This paper presents a model for the explanation of examination (GCSE) performance at the age of 16 years in terms of both secondary and junior school attended together with prior achievement measures and certain background factors. Results imply that current attempts to measure the 'effectiveness' of secondary schools using achievement measured at the start of secondary schooling may be fruitless and they point to the need for school effectiveness research to become involved in very long term studies of schooling, rather than being restricted to a single phase.
Muijs D and Reynolds D (2000) 'School effectiveness and teacher effectiveness: some preliminary findings from the Evaluation of the Maths Enhancement Programme' in School Effectiveness and School Improvement, Vol. 11, No. 3, pp. 323-337
This paper summarises recent teacher effectiveness research before discussing the preliminary results from the Maths Enhancement Programme.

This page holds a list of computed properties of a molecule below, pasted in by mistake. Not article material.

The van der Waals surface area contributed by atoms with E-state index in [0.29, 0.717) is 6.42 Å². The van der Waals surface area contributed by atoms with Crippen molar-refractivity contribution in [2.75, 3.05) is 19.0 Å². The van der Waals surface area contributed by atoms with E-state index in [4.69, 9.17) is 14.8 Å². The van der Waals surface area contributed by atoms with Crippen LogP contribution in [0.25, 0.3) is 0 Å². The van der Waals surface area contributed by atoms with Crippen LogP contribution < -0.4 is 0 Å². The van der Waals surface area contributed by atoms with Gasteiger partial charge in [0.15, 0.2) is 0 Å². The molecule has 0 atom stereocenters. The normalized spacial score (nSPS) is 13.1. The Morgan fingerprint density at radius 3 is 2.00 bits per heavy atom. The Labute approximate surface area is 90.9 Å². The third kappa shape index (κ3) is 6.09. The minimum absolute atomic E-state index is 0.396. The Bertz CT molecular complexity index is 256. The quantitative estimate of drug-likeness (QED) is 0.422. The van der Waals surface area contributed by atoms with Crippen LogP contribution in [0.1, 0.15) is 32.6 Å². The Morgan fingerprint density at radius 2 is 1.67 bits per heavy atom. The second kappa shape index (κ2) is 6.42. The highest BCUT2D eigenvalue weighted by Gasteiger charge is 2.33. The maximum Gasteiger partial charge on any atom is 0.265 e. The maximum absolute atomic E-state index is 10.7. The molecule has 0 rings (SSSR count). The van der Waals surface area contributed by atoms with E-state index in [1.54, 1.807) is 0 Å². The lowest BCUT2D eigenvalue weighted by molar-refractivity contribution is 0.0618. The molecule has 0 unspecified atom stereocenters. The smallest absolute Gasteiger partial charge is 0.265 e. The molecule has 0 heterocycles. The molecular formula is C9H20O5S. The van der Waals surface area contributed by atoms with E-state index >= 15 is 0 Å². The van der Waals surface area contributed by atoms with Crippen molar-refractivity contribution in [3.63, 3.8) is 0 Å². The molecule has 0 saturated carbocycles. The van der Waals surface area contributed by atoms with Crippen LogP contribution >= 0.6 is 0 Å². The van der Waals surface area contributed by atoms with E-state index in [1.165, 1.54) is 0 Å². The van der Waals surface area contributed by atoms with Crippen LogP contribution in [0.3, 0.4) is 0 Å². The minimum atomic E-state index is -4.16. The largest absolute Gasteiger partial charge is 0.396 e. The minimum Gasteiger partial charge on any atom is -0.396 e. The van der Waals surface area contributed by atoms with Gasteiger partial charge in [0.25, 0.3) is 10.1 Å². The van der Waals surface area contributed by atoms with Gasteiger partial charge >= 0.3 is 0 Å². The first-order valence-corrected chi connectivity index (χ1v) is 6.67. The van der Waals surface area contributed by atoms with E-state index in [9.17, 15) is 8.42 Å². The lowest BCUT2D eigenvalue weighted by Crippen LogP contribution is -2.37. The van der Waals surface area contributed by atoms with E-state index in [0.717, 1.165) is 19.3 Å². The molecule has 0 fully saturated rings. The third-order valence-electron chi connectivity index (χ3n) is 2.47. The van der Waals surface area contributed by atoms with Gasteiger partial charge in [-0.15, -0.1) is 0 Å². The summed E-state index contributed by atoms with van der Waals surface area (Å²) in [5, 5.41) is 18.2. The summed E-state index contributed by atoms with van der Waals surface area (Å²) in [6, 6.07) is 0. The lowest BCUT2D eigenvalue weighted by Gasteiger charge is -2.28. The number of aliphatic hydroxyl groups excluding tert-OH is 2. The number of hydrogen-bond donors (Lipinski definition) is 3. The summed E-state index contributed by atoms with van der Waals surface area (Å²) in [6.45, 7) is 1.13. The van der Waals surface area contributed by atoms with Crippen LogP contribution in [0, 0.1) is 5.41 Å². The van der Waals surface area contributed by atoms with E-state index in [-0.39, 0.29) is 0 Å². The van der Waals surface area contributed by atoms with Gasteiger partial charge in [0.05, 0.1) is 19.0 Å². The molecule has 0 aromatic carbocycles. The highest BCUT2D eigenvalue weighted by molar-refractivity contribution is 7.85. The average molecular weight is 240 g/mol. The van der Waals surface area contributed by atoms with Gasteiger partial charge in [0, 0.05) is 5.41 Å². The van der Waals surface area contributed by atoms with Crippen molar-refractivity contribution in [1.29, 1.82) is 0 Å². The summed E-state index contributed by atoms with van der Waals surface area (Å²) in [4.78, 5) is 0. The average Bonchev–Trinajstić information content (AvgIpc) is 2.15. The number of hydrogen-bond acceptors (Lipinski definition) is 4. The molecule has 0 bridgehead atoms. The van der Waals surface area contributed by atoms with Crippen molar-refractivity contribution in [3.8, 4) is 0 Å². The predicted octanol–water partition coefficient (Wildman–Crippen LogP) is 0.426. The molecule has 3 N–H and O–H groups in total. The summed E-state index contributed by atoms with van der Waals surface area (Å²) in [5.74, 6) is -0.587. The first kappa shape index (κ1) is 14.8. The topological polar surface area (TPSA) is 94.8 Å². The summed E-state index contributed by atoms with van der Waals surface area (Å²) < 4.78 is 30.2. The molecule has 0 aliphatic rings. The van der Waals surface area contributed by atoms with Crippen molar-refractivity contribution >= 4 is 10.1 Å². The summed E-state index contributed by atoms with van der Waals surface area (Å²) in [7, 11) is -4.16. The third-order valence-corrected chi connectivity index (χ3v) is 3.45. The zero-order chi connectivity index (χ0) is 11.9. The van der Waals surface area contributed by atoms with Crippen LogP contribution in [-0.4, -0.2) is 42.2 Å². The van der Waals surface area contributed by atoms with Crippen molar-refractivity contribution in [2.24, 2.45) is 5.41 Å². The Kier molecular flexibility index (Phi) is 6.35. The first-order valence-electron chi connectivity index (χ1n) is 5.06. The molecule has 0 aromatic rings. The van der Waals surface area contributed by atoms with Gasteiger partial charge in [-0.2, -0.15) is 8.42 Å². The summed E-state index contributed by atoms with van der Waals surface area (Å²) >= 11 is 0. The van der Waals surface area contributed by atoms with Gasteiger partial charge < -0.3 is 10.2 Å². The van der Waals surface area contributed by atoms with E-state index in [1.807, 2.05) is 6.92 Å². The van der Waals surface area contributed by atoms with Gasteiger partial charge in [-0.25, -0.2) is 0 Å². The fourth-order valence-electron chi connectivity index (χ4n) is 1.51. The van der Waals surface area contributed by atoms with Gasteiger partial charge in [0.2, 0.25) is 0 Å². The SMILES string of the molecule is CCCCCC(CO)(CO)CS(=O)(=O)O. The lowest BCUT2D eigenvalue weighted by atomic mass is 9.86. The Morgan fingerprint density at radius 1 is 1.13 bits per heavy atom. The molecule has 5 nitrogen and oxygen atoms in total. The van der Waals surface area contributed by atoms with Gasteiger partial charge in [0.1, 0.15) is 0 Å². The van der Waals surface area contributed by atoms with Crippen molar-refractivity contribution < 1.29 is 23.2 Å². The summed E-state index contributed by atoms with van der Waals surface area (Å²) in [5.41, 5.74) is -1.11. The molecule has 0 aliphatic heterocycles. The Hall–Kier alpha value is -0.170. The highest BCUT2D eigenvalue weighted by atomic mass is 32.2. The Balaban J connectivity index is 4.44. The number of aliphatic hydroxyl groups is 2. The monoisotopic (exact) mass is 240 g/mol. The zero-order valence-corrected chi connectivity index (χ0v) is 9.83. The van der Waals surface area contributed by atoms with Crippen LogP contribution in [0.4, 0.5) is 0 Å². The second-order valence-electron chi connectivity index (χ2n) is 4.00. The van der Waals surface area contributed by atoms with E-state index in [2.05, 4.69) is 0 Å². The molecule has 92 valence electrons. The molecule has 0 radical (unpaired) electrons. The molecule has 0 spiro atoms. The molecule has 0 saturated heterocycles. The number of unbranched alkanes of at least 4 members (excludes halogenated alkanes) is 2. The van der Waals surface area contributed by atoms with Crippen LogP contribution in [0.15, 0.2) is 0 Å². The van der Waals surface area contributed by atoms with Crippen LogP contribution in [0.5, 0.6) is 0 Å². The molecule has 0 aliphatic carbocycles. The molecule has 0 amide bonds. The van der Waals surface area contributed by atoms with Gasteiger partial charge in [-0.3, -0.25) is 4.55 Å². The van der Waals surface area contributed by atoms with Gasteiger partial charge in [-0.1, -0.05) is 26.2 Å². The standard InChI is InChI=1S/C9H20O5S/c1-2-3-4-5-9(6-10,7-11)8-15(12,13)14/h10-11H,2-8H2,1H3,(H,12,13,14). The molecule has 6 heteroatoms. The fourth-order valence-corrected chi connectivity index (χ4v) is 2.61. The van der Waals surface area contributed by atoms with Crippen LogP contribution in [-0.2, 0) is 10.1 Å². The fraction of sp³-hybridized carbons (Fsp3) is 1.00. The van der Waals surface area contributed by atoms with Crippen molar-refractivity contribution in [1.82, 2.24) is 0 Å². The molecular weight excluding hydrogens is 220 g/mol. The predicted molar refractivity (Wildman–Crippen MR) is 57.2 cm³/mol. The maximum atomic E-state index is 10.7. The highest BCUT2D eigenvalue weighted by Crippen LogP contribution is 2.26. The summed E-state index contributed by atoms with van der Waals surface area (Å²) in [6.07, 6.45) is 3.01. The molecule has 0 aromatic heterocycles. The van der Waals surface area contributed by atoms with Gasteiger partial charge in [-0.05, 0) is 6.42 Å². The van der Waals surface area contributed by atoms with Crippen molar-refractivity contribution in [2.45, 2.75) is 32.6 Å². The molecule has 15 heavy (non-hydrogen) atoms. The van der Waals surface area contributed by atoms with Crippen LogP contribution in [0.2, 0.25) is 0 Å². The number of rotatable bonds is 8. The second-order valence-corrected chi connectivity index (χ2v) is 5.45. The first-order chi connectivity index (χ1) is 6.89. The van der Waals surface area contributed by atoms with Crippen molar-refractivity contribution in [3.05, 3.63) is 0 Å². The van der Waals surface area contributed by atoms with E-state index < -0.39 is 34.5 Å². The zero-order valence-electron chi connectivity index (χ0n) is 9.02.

Reynolds D (1997) ‘The Study and Remediation of Ineffective Schools: Some Further Reflections’ in L. Stoll and K. Myers (eds), No Quick Fixes: Perspectives on Schools in Difficulties, Lewes: Falmer Press, pp. 163-174
This paper summarises what is currently known about the factors which may contribute to a school being ineffective and discusses what might be done to help turn these schools around. Whilst historically the study of ineffective schools has not been central to educational research, much can be learned from an investigation of failure.
Reynolds D & Packer A (1992) 'School Effectiveness and School Improvement in the 1990s', in D. Reynolds and P. Cuttance (eds) School Effectiveness, London: Cassell, pp. 171-187
This paper discusses some of the changes that occurred in school practice in the 1990's and the case that these changes may result in an increase in the variation of school 'quality'. There is therefore a need for a concurrent rapid development of the fields of school effectiveness and school improvement research and a need for new approaches to school reform.